Carbon disulfide (CS2) is an extremely volatile, flammable, odorous, and colorless compound. But, how many double bonds does CS2 have?
For a more concise discussion on CS2 Lewis structure, bond type, and other molecular properties, continue reading.
Table of Contents
Understanding the CS2 Lewis Structure
The Lewis structure is a very simplified illustration of the valence shell of electrons in a molecule using dots and lines. It follows the octet rule concept.
In the periodic table, only the s and p elements are involved in the octet rule and Lewis structure.
Looking at the CS2 Lewis structure, CS2 is composed of one carbon atom and two sulfur atoms. Carbon atoms have the least electronegative charge; therefore, the carbon is in the center bonding with the two sulfur atoms forming the bond angle.
The Lewis structure of a carbon disulphide molecule is key to understanding its geometry, type of bond, polarity, and hybridization.
CS2 Bond Formation and Its Type
Chemical bonds are classified into three in terms of their interactions:
- Covalent: Sharing of valence electrons between nonmetals.
- Ionic: Transfer of valence electrons between a metal and a nonmetal.
- Metallic: Chemical bonding between metals.
There are three types of bonds based on the number of pairs of electrons:
- Single: Two atoms share one electron pair.
- Double: Two atoms share two electron pairs.
- Triple: Two atoms share three electron pairs.
The Lewis structure can help you determine at face value the bond formation between atoms.
The CS2 molecule has two nonmetals (i.e., carbon and sulfur); therefore, it’s a covalent bond.
The sulfur atoms form double bonds with the central atom.
The molecule has a total of 16 valence electrons; four valence electrons from the carbon atom and six valence electrons from each sulfur atom. The remaining eight electrons are the lone pairs. The valence electrons are in 2p and 2s orbitals of the central atom.
Other Factors to Consider
Polarity refers to the distribution of electrical charges across the molecule or atoms of a molecule.
Polarity is determined by the electronegativity values of two atoms involved in a bond.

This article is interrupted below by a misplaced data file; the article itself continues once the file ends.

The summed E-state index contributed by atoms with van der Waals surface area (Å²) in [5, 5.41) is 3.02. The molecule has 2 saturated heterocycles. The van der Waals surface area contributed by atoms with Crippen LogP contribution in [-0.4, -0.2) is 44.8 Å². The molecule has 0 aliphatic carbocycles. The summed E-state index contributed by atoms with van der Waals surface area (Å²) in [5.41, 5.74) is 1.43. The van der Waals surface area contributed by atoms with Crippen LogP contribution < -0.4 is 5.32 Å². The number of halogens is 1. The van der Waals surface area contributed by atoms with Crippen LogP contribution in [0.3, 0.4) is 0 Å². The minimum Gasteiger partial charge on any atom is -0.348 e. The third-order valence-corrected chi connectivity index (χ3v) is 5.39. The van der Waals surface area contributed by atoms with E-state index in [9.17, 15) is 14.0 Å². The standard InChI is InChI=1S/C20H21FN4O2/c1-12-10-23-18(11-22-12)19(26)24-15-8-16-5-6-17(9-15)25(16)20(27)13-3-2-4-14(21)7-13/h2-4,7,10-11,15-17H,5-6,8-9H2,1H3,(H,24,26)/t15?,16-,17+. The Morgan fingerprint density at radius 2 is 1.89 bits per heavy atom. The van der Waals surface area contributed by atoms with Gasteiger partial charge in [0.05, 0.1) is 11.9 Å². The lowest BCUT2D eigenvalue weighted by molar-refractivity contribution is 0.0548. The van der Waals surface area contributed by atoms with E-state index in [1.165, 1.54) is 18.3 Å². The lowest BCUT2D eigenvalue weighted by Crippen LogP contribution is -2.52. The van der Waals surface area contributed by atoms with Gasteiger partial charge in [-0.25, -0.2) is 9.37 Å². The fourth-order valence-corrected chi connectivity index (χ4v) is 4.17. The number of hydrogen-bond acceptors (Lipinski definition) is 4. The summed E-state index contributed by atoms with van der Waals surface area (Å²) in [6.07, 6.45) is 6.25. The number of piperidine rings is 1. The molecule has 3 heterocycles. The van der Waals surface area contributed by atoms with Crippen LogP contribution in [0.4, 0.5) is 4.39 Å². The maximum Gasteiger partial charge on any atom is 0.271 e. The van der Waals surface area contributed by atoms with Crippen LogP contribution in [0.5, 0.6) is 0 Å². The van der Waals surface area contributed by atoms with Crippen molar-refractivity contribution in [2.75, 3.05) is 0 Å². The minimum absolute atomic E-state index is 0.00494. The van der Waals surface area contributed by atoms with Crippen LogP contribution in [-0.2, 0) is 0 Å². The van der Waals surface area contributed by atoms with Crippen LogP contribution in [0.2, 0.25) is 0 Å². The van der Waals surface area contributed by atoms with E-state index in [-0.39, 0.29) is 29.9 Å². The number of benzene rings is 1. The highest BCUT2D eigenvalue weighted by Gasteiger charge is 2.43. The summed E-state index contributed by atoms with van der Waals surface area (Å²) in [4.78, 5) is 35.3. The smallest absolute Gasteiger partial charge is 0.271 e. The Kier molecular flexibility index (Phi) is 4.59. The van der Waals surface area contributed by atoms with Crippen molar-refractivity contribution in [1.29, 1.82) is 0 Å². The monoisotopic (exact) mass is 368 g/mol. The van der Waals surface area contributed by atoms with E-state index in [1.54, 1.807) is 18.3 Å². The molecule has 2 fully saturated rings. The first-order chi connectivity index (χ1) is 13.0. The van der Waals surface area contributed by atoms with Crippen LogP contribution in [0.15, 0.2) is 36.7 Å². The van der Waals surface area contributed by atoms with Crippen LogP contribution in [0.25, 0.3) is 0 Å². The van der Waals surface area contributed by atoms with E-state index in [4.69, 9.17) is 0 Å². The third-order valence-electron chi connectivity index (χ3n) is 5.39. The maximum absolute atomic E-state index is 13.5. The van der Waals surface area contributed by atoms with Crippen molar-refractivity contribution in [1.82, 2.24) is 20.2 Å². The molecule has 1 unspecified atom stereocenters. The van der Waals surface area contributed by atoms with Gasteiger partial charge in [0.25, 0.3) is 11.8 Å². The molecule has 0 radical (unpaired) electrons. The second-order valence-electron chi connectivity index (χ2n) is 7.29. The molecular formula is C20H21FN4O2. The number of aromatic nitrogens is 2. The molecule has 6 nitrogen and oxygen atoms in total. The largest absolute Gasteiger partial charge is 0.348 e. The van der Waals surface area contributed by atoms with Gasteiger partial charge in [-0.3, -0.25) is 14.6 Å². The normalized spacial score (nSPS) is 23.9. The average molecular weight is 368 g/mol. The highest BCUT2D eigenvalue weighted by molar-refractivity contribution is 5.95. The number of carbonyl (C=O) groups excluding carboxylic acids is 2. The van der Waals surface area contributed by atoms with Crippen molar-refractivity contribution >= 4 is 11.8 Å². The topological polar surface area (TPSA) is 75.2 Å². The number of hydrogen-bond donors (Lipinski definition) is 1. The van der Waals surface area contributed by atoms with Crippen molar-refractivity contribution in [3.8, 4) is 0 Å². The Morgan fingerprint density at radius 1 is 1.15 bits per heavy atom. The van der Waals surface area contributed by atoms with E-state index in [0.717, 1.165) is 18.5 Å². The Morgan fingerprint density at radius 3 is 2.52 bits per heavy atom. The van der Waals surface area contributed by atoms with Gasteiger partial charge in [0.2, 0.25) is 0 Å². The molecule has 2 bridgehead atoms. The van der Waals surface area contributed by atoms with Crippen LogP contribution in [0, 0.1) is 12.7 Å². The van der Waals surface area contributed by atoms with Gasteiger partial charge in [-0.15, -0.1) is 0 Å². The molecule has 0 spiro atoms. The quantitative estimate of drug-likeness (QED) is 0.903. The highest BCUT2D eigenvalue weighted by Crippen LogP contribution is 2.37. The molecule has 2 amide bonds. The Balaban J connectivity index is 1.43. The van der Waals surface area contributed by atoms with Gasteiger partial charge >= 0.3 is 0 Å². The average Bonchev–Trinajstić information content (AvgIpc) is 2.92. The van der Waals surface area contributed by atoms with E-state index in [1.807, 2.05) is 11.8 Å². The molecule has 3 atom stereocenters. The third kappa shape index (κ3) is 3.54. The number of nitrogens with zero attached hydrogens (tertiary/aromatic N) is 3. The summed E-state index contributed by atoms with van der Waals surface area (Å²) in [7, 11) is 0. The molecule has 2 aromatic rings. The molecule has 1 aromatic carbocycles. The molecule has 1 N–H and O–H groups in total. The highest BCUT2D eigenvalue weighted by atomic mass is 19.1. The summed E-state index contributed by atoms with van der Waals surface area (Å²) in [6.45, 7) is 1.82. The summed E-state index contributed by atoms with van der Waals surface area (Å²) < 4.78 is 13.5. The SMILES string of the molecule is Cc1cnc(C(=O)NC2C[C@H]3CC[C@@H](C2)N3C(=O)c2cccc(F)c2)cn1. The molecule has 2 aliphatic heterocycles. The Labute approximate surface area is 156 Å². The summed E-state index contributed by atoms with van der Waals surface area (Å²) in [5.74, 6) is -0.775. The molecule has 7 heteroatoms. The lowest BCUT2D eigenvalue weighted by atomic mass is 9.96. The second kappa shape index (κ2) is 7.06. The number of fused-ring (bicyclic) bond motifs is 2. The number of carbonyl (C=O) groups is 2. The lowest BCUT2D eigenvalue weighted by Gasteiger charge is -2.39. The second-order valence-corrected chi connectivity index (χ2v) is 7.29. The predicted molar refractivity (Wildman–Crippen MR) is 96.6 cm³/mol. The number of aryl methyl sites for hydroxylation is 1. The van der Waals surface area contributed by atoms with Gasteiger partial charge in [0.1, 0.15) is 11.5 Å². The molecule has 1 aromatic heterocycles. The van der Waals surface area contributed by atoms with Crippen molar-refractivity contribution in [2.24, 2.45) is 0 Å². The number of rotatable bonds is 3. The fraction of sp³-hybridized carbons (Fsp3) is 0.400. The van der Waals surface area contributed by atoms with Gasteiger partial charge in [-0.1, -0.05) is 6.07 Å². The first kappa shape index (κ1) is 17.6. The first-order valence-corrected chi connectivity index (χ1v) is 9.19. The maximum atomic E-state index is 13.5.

A polar molecule results from unequal sharing of electrons, whereas a nonpolar molecule results from the equal sharing of electrons between two atoms.
CS2 molecule is nonpolar even though it has lone pairs of unshared electrons, and its carbon-sulfur bond differs in electronegativity. The charge gets canceled due to its linear symmetry. You’ll find an in-depth discussion of polar vs nonpolar molecules here.
VSEPR theory is essential to determining the molecular geometry of CS2 molecules.
It posits that each atom in a molecule will have a geometry or structural arrangement that reduces the repulsion between electrons in the valance shell of that atom.
CS2 molecule has a linear shape with bond angles of 180o. The carbon atom is between the sulfur atoms.
Hybridization is the fusion of atomic orbitals to create newly hybridized orbitals, which can influence bonding properties and geometry.
The CS2 molecule has “sp” hybridization.
From a theoretical standpoint, “sp” hybridization is formed if an “s” orbital overlaps with a “p” orbital. If the central atom has two valence electron density regions around it, it will produce sp hybridization.
You can use formulas to determine the hybridization of CS2.
Here’s the formula:
Hybridization value= 0.5(V+M-C+A)
- V: number of valence electrons in the central atom
- M: number of valence electrons
- C: charge of the cations
- A: charge of the anions
Therefore, H=2 here. It means that the hybridization type is sp.
Calculate the steric number. Here’s the formula:
Number of sigma bonds + number of lone pairs (of the central atom)= Steric number
2+0 (no lone pairs in the carbon atom) = 2
This means that there are two pi bonds formed or two hybrid orbitals- the sp hybridization of CS2.
The CS2 molecule is a nonpolar covalent bond with two double bonds. The valence electrons that form this type of bond are in 2s and 2p orbitals of the carbon atom.
Two atoms share one pair of electrons in a single bond only, whereas, in a double bond, two atoms share two pairs of valence electrons between each other.
Determining CS2 Double Bonds
Carbon disulfide is often used in soil disinfectants and can cause many health hazards, including death when induced in large amounts.  Not having basic chemistry knowledge can be a problem for any student. Understanding molecules or compounds requires some explanation about certain properties such as CS2 Lewis structure, bonding structure, polarity, molecular geometry, and hybridization.
We discussed the chemical properties of each carbon disulfide molecule. It has 16 valence electrons, has unshared lone pairs, and forms two double bonds. It’s a nonpolar covalent bond, possesses sp orbitals, and has a linear shape.
Thank you for reading this far! I hope that the information provided in this article will be helpful to you.